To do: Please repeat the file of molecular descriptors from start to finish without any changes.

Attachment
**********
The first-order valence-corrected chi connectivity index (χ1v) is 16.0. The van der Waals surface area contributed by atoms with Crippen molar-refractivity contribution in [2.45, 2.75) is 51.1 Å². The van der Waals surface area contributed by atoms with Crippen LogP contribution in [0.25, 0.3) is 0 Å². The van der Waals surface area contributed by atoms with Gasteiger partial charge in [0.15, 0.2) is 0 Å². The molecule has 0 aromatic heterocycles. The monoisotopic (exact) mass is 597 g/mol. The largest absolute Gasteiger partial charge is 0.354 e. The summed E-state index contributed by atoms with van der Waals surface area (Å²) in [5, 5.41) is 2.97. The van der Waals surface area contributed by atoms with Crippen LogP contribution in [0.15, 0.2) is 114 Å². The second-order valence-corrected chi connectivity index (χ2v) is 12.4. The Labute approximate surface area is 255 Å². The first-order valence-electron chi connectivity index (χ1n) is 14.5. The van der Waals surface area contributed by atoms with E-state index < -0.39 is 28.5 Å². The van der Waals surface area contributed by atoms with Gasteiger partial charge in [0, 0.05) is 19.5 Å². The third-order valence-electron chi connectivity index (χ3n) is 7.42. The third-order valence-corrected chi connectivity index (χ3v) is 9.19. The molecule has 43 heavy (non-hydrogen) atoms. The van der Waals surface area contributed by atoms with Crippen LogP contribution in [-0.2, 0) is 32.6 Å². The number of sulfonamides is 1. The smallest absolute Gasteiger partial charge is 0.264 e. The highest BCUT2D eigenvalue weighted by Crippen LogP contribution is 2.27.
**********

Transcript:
The first-order valence-corrected chi connectivity index (χ1v) is 16.0. The van der Waals surface area contributed by atoms with Crippen molar-refractivity contribution in [2.45, 2.75) is 51.1 Å². The van der Waals surface area contributed by atoms with Crippen LogP contribution in [0.25, 0.3) is 0 Å². The van der Waals surface area contributed by atoms with Gasteiger partial charge in [0.15, 0.2) is 0 Å². The molecule has 0 aromatic heterocycles. The monoisotopic (exact) mass is 597 g/mol. The largest absolute Gasteiger partial charge is 0.354 e. The summed E-state index contributed by atoms with van der Waals surface area (Å²) in [5, 5.41) is 2.97. The van der Waals surface area contributed by atoms with Crippen LogP contribution in [0.15, 0.2) is 114 Å². The second-order valence-corrected chi connectivity index (χ2v) is 12.4. The Labute approximate surface area is 255 Å². The first-order valence-electron chi connectivity index (χ1n) is 14.5. The van der Waals surface area contributed by atoms with E-state index < -0.39 is 28.5 Å². The van der Waals surface area contributed by atoms with Gasteiger partial charge in [0, 0.05) is 19.5 Å². The third-order valence-electron chi connectivity index (χ3n) is 7.42. The third-order valence-corrected chi connectivity index (χ3v) is 9.19. The molecule has 43 heavy (non-hydrogen) atoms. The van der Waals surface area contributed by atoms with Crippen LogP contribution in [-0.2, 0) is 32.6 Å². The number of sulfonamides is 1. The smallest absolute Gasteiger partial charge is 0.264 e. The highest BCUT2D eigenvalue weighted by Crippen LogP contribution is 2.27.